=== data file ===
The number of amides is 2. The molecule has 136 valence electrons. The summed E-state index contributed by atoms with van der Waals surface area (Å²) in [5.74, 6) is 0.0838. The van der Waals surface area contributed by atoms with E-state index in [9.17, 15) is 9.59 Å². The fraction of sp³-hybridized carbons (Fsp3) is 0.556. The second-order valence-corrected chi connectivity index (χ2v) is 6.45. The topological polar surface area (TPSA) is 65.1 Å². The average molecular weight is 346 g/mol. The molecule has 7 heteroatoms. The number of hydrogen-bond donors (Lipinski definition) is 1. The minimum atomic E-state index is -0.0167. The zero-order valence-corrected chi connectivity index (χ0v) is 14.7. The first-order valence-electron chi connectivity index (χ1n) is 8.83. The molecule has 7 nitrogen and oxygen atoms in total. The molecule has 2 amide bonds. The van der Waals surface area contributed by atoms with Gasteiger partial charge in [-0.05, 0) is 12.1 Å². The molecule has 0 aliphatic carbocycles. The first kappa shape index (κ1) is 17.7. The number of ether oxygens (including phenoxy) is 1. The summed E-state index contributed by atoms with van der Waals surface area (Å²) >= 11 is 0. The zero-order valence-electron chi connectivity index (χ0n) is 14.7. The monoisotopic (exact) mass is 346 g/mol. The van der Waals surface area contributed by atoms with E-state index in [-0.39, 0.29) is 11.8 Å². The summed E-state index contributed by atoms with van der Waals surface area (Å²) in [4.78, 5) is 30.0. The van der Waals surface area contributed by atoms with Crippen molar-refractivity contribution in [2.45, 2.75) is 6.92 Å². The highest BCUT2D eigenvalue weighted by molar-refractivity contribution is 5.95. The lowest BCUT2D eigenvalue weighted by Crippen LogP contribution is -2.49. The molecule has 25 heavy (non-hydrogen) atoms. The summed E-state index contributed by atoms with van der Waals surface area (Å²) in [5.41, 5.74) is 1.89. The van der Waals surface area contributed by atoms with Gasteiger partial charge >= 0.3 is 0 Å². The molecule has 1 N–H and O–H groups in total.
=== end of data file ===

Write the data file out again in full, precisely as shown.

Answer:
The number of amides is 2. The molecule has 136 valence electrons. The summed E-state index contributed by atoms with van der Waals surface area (Å²) in [5.74, 6) is 0.0838. The van der Waals surface area contributed by atoms with E-state index in [9.17, 15) is 9.59 Å². The fraction of sp³-hybridized carbons (Fsp3) is 0.556. The second-order valence-corrected chi connectivity index (χ2v) is 6.45. The topological polar surface area (TPSA) is 65.1 Å². The average molecular weight is 346 g/mol. The molecule has 7 heteroatoms. The number of hydrogen-bond donors (Lipinski definition) is 1. The minimum atomic E-state index is -0.0167. The zero-order valence-corrected chi connectivity index (χ0v) is 14.7. The first-order valence-electron chi connectivity index (χ1n) is 8.83. The molecule has 7 nitrogen and oxygen atoms in total. The molecule has 2 amide bonds. The van der Waals surface area contributed by atoms with Gasteiger partial charge in [-0.05, 0) is 12.1 Å². The molecule has 0 aliphatic carbocycles. The first kappa shape index (κ1) is 17.7. The number of ether oxygens (including phenoxy) is 1. The summed E-state index contributed by atoms with van der Waals surface area (Å²) >= 11 is 0. The zero-order valence-electron chi connectivity index (χ0n) is 14.7. The monoisotopic (exact) mass is 346 g/mol. The van der Waals surface area contributed by atoms with E-state index in [-0.39, 0.29) is 11.8 Å². The summed E-state index contributed by atoms with van der Waals surface area (Å²) in [4.78, 5) is 30.0. The van der Waals surface area contributed by atoms with Crippen molar-refractivity contribution in [2.45, 2.75) is 6.92 Å². The highest BCUT2D eigenvalue weighted by molar-refractivity contribution is 5.95. The lowest BCUT2D eigenvalue weighted by Crippen LogP contribution is -2.49. The molecule has 25 heavy (non-hydrogen) atoms. The summed E-state index contributed by atoms with van der Waals surface area (Å²) in [5.41, 5.74) is 1.89. The van der Waals surface area contributed by atoms with Gasteiger partial charge >= 0.3 is 0 Å². The molecule has 1 N–H and O–H groups in total.